The Power of Non-Correlating Assets

With so much uncertainty in the markets, having a well-diversified investment portfolio is especially important.

The future of the stock market is uncertain.

The night Donald Trump was elected president, Dow Jones industrial average futures dropped nearly 1,000 points. Now, the stock market is stretching into record-breaking territory. The wild swings we experienced in the final quarter of 2016 are not that normal, and the last eight years have been a roller coaster of volatility.

Are you constantly monitoring your portfolio and wondering how the next series of rate hikes, global conflicts or political decisions are going to affect your investments?

Subscribe to Kiplinger’s Personal Finance

Be a smarter, better informed investor.

Save up to 74%

Sign up for Kiplinger’s Free E-Newsletters

Profit and prosper with the best of expert advice on investing, taxes, retirement, personal finance and more - straight to your e-mail.

Profit and prosper with the best of expert advice - straight to your e-mail.

Sign up

There are methods you can take to ensure your portfolio is not at risk of being affected by volatility. It is called non-correlated asset diversification. It’s not a sexy term; you probably won’t find #NonCorrelatedAssests or #Decorrelation trending on Twitter. But utilizing this technique can reduce your risk and cause less stress during turbulent stock market times.

It can also provide you with a steady stream of income regardless of the market’s actions.

Unconventional Investing

What if the stock market tumbled to just half its value? What would your portfolio look like? How would you react? As much as we think we would not buy high and sell low, natural human behavior often leads us to cut our losses and sell rather than stay on for the ride. In volatile times, emotions, not logic, dictate our actions.

By identifying unique investment strategies that have non-traditional risk profiles and investing in assets that act differently from stocks, you will spread your risk and therefore have the opportunity grow your portfolio while experiencing fewer bumps along the way.

Most people do not realize how correlated their portfolio is, and so when stocks, bonds and other market assets fall, it all can crumble.

A non-correlated asset is not impacted by these swings and gives you the opportunity to experience a more successful revenue stream because your overall risk is more diversified. The outcome of your non-correlated assets is independent of traditional market outcomes.

Opportunities to invest in such non-correlated risks are available in areas such as life insurance, catastrophe insurance and even litigation finance.

Long-term, more consistent gains, even when certain aspects of the portfolio are performing negatively, are achievable with a well-diversified portfolio because the risk is spread out.

Take Action!

Regardless of your overall financial goals, de-correlation is about being prepared and having contingencies. And if you are nearing retirement age, your goal is likely more focused on the preservation of your assets than consumption. Stocks and bonds are subject to dramatic changes so complementing your investment strategy with non-correlated assets will help reduce your portfolio’s volatility while securing a steadier revenue stream.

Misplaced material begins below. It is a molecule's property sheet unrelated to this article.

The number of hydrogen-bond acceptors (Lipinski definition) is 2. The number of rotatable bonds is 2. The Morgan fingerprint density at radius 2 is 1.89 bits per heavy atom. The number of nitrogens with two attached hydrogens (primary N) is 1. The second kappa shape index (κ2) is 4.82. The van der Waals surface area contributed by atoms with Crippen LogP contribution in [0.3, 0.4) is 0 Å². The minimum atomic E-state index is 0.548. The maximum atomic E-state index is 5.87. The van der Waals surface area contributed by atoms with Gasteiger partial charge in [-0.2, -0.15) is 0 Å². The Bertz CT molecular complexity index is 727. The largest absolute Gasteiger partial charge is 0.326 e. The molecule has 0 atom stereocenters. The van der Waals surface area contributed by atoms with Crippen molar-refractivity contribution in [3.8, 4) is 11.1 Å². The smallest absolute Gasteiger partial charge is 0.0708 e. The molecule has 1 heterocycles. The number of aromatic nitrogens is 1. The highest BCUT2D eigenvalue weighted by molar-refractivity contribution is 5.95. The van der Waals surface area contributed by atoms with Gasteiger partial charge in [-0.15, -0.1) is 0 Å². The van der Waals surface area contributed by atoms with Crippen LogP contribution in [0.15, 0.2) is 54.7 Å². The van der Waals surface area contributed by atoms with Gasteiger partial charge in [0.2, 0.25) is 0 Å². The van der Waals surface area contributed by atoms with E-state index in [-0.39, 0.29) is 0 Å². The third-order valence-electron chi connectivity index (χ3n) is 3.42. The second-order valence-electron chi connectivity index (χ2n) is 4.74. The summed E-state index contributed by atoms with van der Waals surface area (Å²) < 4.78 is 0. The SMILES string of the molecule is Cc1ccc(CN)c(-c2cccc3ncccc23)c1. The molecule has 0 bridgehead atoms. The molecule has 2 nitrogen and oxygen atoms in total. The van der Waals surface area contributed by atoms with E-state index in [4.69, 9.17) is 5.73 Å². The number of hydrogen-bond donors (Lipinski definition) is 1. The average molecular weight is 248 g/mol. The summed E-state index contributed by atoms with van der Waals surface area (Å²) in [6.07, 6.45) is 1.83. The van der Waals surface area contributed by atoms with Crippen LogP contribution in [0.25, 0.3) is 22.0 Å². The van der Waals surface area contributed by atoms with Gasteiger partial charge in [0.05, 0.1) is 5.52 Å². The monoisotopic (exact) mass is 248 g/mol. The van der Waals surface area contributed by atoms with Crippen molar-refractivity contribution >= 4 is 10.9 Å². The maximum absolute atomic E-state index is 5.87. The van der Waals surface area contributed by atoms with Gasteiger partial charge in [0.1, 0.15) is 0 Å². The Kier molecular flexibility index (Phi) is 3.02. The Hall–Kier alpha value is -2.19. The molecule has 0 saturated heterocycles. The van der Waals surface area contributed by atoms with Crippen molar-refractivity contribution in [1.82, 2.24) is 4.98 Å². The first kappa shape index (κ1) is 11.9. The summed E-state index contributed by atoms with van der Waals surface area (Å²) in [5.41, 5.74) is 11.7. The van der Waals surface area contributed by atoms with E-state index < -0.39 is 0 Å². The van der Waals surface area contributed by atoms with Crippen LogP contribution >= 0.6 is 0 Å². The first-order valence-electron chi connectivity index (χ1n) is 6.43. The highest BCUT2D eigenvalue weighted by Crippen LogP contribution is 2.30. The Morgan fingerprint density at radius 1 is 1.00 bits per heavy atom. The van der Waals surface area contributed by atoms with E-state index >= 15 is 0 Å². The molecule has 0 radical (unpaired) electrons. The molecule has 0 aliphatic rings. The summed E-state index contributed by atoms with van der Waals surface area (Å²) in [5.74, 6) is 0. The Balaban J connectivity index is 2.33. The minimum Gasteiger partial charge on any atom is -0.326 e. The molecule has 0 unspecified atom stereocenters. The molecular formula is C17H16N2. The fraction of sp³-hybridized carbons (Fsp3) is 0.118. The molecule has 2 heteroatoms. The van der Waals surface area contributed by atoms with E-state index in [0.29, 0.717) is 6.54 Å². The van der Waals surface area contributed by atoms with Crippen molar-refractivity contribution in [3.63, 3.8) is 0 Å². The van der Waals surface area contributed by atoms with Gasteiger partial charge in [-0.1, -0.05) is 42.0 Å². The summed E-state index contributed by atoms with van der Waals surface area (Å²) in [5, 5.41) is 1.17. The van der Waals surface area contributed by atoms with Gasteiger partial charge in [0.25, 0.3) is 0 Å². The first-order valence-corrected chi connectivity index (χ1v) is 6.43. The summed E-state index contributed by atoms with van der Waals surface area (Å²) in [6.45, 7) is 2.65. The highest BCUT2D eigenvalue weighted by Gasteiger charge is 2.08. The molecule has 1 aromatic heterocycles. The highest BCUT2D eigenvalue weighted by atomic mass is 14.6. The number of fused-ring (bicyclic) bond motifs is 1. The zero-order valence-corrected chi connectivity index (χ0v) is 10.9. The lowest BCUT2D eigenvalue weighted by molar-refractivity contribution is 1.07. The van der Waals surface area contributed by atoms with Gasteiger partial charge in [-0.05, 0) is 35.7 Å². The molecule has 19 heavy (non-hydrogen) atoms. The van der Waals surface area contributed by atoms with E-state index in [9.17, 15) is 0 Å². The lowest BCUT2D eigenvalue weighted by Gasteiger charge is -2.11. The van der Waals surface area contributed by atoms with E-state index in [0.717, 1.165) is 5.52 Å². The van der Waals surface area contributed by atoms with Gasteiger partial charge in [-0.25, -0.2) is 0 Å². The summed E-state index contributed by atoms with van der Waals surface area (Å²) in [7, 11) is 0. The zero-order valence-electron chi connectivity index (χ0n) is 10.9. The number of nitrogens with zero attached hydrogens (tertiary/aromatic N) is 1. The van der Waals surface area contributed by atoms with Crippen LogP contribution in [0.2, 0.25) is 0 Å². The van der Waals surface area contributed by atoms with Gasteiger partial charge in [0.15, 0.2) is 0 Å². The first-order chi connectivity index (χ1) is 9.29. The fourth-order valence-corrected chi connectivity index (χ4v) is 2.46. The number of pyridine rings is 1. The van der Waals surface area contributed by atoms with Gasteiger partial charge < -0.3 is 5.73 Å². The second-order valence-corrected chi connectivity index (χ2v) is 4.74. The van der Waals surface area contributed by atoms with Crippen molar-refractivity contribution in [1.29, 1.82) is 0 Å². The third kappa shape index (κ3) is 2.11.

Oftentimes, portfolios are constructed in a general way and, although it may not appear to be, the assets within the portfolio are actually heavily correlated in a world that is already becoming more correlated.

How can you determine how correlated your portfolio is?

Your financial adviser should have access to the many risk assessment tools available to help figure out how de-correlated your portfolio is. An experienced financial adviser will also be able to identify truly de-correlated assets and frequently monitor your portfolio to find the right balance based on your needs and financial goals.

Now is the time to make sure you are diversified appropriately.

A founding partner of Telemus, Gary Ran serves as the firm’s chairman. In this role, he is responsible for the overall strategic direction of Telemus in addition to managing key member relationships and serving on the firm’s investment committee.

PAST PERFORMANCE IS NOT A GUARANTEE OF FUTURE RESULTS. This commentary is a matter of opinion and is for informational purposes only. It is not intended as investment advice and does not address or account for individual investor circumstances. Investment decisions should always be made based on the client's specific financial needs, goals and objectives, time horizon and risk tolerance. The statements contained herein are based solely upon the opinions of Telemus Capital, LLC. All opinions and views constitute our judgments as of the date of writing and are subject to change at any time without notice. Information was obtained from third party sources, which we believe to be reliable, but not guaranteed.


This article was written by and presents the views of our contributing adviser, not the Kiplinger editorial staff. You can check adviser records with the SEC or with FINRA.

Gary Ran, Investment Adviser
Chairman, Telemus

A founding Partner of Telemus, Gary Ran serves as the firm's chairman. In this role, he is responsible for the overall strategic direction of Telemus in addition to managing key member relationships and serving on the firm's investment committee. Prior to forming Telemus in 2005, Ran served as a first vice president of investments at Merrill Lynch and as senior vice president of investments at UBS Financial Services. During his career of more than 20 years as a retail stockbroker, he built one of the largest brokerage practices in the industry. He has been repeatedly selected as one of "America's Top 100 Advisors" and "America's Top Independent Advisors" by Barron's magazine and is frequently quoted in numerous industry publications.